Evidence-Based Veterinary Medicine Symposium – a UK first
9 November 2012
The first-ever open symposium on evidence-based veterinary medicine (EBVM) in the UK was held in London on 30 October 2012, organised by the Royal College of Veterinary Surgeons Charitable Trust.
The symposium aimed to discuss lessons learned from human medicine, and to encourage the development of a forward-looking strategy for implementing EBVM practices across the veterinary profession.
Speakers included Dr Sally Everitt, BSAVA Scientific Policy Officer, and Dr Brennen McKenzie, President of the American Evidence-based Veterinary Medicine Association (EBVMA) and author of the popular blog SkeptVet.
I think there is a real role for the Trust in helping to develop a knowledge pool on evidence-based veterinary medicine.
Jill Nute, Chairman of Trustees
Over 160 delegates from veterinary practices, academia, industry, veterinary publishing and veterinary policy organisations attended the event.
It was suggested that organisations such as the Trust, which has the only library open to veterinary practitioners offering access to the majority of veterinary literature, could have a vital role to play in embedding EBVM within veterinary practices.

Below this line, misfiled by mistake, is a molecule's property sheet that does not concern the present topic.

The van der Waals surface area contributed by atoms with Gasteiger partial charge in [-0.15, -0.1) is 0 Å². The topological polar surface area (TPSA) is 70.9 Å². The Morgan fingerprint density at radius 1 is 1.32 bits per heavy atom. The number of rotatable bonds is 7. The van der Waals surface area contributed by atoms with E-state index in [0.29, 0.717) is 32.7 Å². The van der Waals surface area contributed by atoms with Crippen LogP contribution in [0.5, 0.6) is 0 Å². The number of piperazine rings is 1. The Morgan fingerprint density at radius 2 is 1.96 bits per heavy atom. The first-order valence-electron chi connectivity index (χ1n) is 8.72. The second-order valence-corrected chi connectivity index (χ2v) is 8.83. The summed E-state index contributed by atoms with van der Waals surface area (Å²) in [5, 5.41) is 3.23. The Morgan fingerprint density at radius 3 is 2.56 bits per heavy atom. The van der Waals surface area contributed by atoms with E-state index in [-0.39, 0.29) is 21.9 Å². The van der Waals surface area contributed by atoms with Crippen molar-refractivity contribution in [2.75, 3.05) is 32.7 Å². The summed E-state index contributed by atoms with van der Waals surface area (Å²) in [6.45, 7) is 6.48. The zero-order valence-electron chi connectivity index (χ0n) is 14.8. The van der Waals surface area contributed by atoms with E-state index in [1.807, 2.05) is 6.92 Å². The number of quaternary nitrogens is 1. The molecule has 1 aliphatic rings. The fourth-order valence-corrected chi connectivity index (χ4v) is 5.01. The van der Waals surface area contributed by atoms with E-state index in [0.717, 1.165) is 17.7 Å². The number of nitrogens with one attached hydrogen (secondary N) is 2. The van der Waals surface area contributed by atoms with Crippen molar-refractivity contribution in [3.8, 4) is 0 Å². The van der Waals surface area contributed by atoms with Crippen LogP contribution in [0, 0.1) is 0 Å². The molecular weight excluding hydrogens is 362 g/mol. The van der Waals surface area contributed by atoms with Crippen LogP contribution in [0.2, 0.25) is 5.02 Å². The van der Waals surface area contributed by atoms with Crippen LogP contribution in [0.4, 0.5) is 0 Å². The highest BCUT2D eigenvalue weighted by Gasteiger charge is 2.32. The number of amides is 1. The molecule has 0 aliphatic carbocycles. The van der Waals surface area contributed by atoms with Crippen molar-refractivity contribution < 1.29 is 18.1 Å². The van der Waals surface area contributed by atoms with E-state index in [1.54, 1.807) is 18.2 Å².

The Library team already provides support to enable effective use of its resources, and it was suggested that the Library could support the production of systematic reviews and critically-appraised topics.
Feedback from delegates was that the Trust Library is a “worthwhile [resource]” that can bring about “benefit for all the staff of [their] practice” and that therefore “should be available for all the staff in [their] team”.
Other delegates said that the symposium had “given me ideas for many aspects of my job from clinical governance to my own appraisal of literature and research” and that it “was an excellent use of my time. [I have] not been to an event like this before and would do it again. It inspired me and enthused ideas - very useful”.
Other measures to strengthen the evidence base in veterinary medicine include projects such as REFLECT (Reporting Guidelines for Randomised Control Trials), which aims to produce reporting guidelines for randomised control trials for farm animals, and CARES (Companion Animals Reporting Expectations and Standards), which is for small animals.
“I was delighted with the response to the RCVS Trust Symposium,” said Jill Nute, Chairman of the Trust Board. “I think there is a real role for the Trust in helping to develop a knowledge pool on evidence-based veterinary medicine, and I look forward to pursuing this with the Trustees.”
A full description of the Symposium’s aims, expected outcomes, and copies of the presentations are available on the Trust website.
The symposium was fully funded by the RCVS Charitable Trust and was free for delegates to attend.